Cardiologists, health practitioners the lifeblood of Stevie V. & The Heart Attackers


Committed to medicine, music

May 18, 2007|By Janet Gilbert

Your first clue is right there in the waiting room of Dr. Stephen A. Valenti's cardiology practice, HPV Heart, P.A. in Columbia. There, among the typical waiting-room magazines serving up the standard news, diet and fitness fare, is the latest issue of Rolling Stone.

Valenti, 55, is a committed physician who acknowledges that he does not get to listen to music in the car because he is usually playing "medical CDs" so he can "keep up on stuff" in the field of cardiology. But his passion for music will be expressed tonight alongside 12 of his regular band members and three guests when his band, Stevie V. & The Heart Attackers, performs at the Bicentennial Gala for the University of Maryland School of Medicine at the Baltimore Convention Center.

Cardiologists and health-oriented practitioners are the lifeblood of the band, which was formed in 1997. Valenti, who lived in Howard County from 1975 to 1988 before moving to Anne Arundel County, has been practicing at Howard County General Hospital since 1983.

"Johns Hopkins and Howard County General Hospital created a cardiac `cath lab,' the Central Maryland Heart Center - now it's part of Howard County General Hospital," Valenti said. "Different cardiologists were getting together, and some of us played instruments. Dr. Lowell Maughan - he's our drummer - it was kind of a mutual thing, we just wanted to put a group together to celebrate the opening of the cath lab at the VFW Hall in Ellicott City."

After that first gig, the band was invited to play for Heartfest, an annual fundraiser for the Johns Hopkins Ciccarone Preventive Cardiology Center.

"This January will be our 10th year at Heartfest," Valenti said.

"This band is very well known, especially when you consider they only play once a year," said Mary Cain, special-events coordinator at the UM School of Medicine. "They are so professional - I have no doubt most of them could have been professional musicians, had they chosen that path."

Cain said the band is performing pro bono, and that the proceeds from the gala help fund the UM School of Medicine's missions in medical education, biomedical research, patient care and community service.

"The University of Maryland School of Medicine trains and educates over 50 percent of all active physicians in the state of Maryland," she said. "We have three alumni guests performing with the band, and many of the band members have done their fellowships or residencies at the University of Maryland."

"Most of us thought that music was gone from our lives," Valenti said, reflecting on his years studying with other former musicians at the UM School of Medicine. "But the spirit was there, the talent was there."

Valenti, who played in bands with classmates throughout high school and medical school, said: "It was a way of keeping sane. Music keeps you in touch with what's happening in the world. We [medical students] were so immersed in books and learning - music was a way of keeping things light.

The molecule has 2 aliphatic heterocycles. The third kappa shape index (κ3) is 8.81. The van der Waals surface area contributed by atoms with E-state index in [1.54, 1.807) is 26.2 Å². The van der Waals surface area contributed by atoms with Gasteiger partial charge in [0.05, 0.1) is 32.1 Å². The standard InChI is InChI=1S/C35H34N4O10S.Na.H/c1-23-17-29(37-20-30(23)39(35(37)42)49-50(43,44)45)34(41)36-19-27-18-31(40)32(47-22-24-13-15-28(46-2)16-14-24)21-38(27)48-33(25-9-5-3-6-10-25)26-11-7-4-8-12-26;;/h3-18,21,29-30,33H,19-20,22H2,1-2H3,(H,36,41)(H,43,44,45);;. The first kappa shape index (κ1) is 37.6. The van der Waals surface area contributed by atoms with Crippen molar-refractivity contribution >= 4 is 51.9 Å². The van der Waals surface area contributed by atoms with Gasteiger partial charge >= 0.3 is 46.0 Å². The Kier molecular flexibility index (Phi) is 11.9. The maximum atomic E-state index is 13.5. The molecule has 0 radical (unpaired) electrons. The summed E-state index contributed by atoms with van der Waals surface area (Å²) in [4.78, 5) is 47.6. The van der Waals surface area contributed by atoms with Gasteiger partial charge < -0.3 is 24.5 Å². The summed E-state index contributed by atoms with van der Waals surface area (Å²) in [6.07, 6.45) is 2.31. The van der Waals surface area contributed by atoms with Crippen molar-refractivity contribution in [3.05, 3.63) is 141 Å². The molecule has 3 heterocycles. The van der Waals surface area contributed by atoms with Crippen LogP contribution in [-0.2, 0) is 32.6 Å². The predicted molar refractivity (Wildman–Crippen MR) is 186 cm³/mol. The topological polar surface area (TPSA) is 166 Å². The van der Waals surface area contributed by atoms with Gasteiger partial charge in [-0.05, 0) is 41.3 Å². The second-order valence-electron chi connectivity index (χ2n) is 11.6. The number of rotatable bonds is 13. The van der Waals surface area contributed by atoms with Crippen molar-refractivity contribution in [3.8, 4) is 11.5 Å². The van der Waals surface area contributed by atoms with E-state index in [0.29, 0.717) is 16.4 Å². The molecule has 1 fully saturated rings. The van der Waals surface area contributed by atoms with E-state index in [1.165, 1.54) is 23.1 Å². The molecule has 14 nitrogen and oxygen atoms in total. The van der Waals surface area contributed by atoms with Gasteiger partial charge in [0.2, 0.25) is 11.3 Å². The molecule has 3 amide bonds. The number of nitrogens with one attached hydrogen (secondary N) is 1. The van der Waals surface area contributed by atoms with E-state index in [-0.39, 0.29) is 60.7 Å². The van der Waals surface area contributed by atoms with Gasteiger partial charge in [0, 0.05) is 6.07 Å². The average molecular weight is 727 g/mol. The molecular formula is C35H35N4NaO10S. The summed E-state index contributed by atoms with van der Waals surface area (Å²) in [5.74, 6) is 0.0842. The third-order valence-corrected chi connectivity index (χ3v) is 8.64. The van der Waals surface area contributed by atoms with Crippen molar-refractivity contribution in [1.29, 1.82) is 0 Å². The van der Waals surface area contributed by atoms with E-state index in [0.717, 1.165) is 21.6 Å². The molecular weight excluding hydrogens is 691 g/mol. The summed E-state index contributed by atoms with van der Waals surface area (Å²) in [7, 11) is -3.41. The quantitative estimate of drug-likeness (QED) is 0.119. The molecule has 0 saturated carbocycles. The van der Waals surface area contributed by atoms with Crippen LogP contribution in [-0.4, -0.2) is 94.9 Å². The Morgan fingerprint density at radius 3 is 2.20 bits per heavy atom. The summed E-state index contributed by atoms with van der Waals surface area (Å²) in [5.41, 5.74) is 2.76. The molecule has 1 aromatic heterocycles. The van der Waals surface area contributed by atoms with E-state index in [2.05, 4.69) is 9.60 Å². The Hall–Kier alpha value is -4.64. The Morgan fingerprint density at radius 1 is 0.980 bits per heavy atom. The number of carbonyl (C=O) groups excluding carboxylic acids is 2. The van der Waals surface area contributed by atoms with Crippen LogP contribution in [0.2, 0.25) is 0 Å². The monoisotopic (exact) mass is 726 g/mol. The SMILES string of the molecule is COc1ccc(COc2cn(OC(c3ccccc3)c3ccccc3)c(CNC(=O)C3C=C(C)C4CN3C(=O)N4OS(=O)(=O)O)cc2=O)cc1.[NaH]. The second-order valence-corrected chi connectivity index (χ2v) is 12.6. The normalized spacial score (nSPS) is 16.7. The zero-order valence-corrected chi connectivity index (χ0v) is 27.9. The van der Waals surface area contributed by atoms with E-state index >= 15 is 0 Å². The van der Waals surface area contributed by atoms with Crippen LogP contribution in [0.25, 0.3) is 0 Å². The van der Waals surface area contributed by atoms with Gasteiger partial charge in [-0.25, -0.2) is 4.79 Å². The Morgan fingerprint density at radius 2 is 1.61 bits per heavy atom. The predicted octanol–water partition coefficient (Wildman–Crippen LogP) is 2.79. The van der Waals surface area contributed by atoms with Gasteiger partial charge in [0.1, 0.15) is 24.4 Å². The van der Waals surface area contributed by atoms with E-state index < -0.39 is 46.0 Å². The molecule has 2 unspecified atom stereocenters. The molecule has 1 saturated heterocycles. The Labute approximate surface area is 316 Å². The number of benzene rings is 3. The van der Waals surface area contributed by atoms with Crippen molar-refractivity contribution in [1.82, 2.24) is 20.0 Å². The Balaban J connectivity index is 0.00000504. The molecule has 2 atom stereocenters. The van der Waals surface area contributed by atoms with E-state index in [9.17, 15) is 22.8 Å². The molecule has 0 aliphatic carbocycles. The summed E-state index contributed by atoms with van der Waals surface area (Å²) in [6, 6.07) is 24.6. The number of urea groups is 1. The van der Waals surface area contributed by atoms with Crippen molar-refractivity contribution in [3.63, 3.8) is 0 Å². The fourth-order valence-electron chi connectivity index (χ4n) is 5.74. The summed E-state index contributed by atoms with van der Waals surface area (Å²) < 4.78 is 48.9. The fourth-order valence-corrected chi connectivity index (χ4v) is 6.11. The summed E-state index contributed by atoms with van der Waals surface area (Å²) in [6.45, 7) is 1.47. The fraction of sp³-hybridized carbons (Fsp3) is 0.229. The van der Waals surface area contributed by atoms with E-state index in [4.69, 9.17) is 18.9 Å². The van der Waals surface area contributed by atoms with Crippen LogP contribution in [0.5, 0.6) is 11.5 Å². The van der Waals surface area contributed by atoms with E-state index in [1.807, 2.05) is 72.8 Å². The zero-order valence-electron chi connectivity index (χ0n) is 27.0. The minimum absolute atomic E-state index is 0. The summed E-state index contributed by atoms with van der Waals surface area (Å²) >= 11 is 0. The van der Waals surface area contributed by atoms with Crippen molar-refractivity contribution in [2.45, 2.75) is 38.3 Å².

"I enjoy music most because of the fun of bringing people together. It's a way to connect," he said.

Valenti first connected with music through his father, who encouraged him to take up the violin. "But I liked the guitar," said Valenti. "I could strum that, be more of a rhythm guy."

Valenti played guitar seriously, and studied seriously, throughout high school. He recalls rehearsing with his band with his school work up on the stand next to his music. Ultimately, he chose medicine, he said, because of his parents.

"I had very kind parents, who were always helping other people. I grew up wanting to give back, wanting to care for people," he said.

Even in setting up the band's rehearsals, Valenti shows extreme care. Everyone is busy, and he knows that a weeknight practice can be difficult for band members who have to get up early for work the next day, so he staggers performers, letting the brass go when they have finished their numbers, bringing in guest performers at a specific time.

At Tuesday night's last rehearsal before the show, the mood was focused but friendly. Vocalist Suzanne O'Keefe of Fork, in Baltimore County, belted out a sultry version of "Fever." By day, O'Keefe is a certified registered nurse practitioner in the cardio thoracic surgery division at the UM Medical Center.

"Anybody in health care today carries that level of being super-focused," O'Keefe said, on her way out after finishing her numbers. "But you know the left brain-right brain thing? We get to use the other side of our brains, to express ourselves musically. It's great. And the people that come to the event, well, they get to step out of their box, too."

Dr. Greg Mitchell, a nephrologist at Anne Arundel Medical Center, was waiting in the hall for his turn to rehearse, popping a throat lozenge into his mouth because he had recently come down with a cold.

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